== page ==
A Wellness Initiative That is Actually Fun
How many steps do you take in a day? If you're like most Americans, the answer to that question is between around 3,000. If you want to be fit and healthy, that number needs to go up. Way up. Same goes for your employees--your most important asset. But it's an ongoing challenge for everyone.
Enter Glenn Riseley, President and Founder of the Global Corporate Challenge (GCC). He wanted a way to move beyond temporarily improving fitness and "wellness" in the workplace--to encourage people to make lasting changes. GCC does this through a program where people work in teams of seven, tracking their steps through an electronic device over 16 weeks, counting each step in a virtual race around the world. I had the opportunity to interview Glenn about how to help people change and how business owners can bring about change in their employees.
How did we get to where we are today?
We've designed our environment over the past few decades so that nobody needs to move. If you look at emerging markets like China and the Middle East, they are doing what America did and they're designing cities built around cars. Rather than looking at Paris, or London or NYC that are built around people, they follow LA and Houston that developed cities dominated by freeways. As a result, globally, we're disconnecting people from physical activity. Add to this the influx of high calorie diets and you have a recipe for an obesity epidemic.
How did you decide to get involved in the obesity epidemic?
Legendary Australian athlete Herb Elliot said it's amazing how we've performed so well at the Sydney Olympics and how Australia punches above its weight at sport, yet the general population is not following suit. He made the connection between how sedentary a population is now and how hard it will be to field a globally competitive workforce in the next generation. He challenged us to apply creative thinking to find a solution.
We went to conferences and heard speaker after speaker talking about the problem. Very little thinking was going into actually solving it. When we boiled it down, the crisis is really one of personal responsibility. People expect the government to do something about the shape of the nation but ultimately it comes down to individuals taking responsibility. We set out to change that by enabling employees to measure how active they were each day and harnessing the technology on their desks. We created an online experience that gave them instant gratification in the form of a virtual journey around the world.
How does GCC help with this? Everyone wants to be fit and healthy and few people do anything about it.
The behavioral psychologists and neuroscientists we worked with made it clear that people needed to take 10,000 steps per day and maintain it for 16 weeks, so they'd create new permanent habits. Our job was to make the online journey compelling enough that they made it the whole way through. We created a fun game for adults.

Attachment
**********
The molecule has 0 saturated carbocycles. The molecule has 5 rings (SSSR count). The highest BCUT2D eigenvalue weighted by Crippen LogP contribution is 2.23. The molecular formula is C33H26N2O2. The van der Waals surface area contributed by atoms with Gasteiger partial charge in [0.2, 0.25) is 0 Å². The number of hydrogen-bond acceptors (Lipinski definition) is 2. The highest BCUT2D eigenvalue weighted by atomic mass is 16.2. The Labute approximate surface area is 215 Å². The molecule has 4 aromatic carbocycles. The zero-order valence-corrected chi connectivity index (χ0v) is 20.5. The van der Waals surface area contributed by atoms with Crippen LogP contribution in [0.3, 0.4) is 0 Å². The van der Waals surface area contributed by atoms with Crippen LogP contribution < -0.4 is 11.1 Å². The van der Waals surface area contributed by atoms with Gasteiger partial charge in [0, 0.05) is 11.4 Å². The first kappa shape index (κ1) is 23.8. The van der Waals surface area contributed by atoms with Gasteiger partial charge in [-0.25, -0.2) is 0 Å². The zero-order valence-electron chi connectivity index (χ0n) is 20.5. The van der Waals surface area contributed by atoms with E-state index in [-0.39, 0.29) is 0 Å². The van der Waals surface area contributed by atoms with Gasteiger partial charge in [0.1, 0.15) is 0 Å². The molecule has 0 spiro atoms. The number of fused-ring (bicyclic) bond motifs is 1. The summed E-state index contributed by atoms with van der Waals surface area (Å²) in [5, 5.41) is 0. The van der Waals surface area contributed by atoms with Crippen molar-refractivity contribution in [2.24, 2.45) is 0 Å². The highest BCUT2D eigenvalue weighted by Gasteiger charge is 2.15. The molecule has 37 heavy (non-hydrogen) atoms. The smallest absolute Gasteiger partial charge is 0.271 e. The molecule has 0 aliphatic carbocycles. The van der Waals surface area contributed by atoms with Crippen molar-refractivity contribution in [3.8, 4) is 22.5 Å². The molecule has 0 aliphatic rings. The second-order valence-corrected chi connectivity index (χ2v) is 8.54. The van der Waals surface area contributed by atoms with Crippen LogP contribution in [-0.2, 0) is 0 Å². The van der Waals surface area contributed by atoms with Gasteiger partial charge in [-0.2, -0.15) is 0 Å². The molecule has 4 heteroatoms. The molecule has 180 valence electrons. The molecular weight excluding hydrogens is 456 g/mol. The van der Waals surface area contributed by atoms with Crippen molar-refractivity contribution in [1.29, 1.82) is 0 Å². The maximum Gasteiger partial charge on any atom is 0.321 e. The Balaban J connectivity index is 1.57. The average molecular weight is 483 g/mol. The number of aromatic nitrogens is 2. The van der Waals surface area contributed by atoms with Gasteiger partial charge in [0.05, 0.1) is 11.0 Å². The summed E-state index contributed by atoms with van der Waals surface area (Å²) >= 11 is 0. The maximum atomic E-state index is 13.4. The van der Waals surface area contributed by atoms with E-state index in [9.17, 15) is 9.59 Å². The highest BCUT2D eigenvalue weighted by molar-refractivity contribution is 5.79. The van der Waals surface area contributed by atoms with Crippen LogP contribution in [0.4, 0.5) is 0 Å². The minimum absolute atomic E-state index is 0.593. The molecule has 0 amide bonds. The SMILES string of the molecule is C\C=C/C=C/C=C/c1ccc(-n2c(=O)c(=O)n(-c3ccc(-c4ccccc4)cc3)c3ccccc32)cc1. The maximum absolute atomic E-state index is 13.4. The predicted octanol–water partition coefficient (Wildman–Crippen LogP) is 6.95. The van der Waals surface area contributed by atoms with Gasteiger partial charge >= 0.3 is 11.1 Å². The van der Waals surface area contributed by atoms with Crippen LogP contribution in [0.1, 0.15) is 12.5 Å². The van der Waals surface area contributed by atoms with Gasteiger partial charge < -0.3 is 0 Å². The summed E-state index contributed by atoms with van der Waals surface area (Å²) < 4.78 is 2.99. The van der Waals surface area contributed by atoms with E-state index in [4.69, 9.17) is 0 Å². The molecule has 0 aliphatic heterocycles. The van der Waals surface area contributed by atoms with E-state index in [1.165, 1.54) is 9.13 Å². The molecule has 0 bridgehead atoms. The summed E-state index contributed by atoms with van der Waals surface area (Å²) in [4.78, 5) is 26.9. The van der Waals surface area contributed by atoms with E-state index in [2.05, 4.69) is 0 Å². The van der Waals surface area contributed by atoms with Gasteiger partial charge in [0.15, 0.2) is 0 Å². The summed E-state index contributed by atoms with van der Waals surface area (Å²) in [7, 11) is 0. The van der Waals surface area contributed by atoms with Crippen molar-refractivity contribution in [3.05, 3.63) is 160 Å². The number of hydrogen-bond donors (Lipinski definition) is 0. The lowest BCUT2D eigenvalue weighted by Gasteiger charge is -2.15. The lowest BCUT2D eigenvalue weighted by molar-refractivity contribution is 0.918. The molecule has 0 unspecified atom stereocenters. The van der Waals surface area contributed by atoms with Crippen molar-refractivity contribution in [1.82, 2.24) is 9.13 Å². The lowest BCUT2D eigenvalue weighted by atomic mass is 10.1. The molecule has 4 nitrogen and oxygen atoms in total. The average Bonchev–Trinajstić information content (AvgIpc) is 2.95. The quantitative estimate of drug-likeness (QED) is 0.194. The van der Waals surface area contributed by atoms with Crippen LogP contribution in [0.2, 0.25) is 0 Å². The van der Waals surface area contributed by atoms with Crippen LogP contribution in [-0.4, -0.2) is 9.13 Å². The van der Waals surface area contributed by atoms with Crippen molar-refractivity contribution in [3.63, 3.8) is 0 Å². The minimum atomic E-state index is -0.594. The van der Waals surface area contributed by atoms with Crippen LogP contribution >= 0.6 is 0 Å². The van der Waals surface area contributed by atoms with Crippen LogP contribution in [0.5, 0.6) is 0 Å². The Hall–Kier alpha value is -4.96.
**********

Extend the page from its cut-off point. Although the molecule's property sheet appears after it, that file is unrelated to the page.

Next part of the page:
I see companies using the wrong words. "Fitness," and "wellness" and "improve your BMI." Employees don't want to hear this. People don't like being told what to do. When it comes to our health, it seems we have a problem with authority.
Employees sign up because it is presented as an easy, fun, team building activity. There is no pressure. Once they are in the program they realize that in order to 'win', they don't have to be better than anybody else. They just have to be better than they used to be. People are smart and so we let them find their own ways to be more active and eat better. We don't tell them exactly what and when to eat or how to put exercise into their day." We just say, "wear this, try to figure out how to get to 10,000 steps and whether you get there or not, just punch in your numbers and see progress." Whether an employee starts taking a walk at lunch or takes the stairs instead of the elevator, they feel they have creative ownership. Which is what makes it permanent.
And how has it been working?
The benefit to business is that we partner with universities across the world so our data is analyzed independently. Wellness is too often about making people 'feel' good rather than real outcomes. We can point to data that shows business that they are reducing costs and creating more healthy, happy, productive employees. For example, there are studies that show that 41 percent less sick days are taken by GCC participants. Sixty-six percent of employees report decreases in stress levels and 54 percent of employees in the high risk category of blood pressure will move to low risk. As you'd expect employees lose literally tons of weight. Of the million people we've put through GCC, over half will have lost weight--an average of 9.9 pounds. Sixty-two percent will see their waist reduced by two belt notches or two dress sizes. Companies reduce risk factors for modern diseases like type 2 diabetes and heart disease.
The difference between what we do and what others do is that we've spent the past decade figuring out how to change how employees think and feel about themselves. Only then can you change what they do. The key factor is developing healthy habits ,has to be fun. 75 percent of companies in GCC report a noticeable improvement in employee morale so it goes beyond just health. Fun is a very powerful force.
SUZANNE LUCAS | Columnist
Suzanne Lucas spent 10 years in corporate human resources, where she hired, fired, managed the numbers, and double-checked with the lawyers.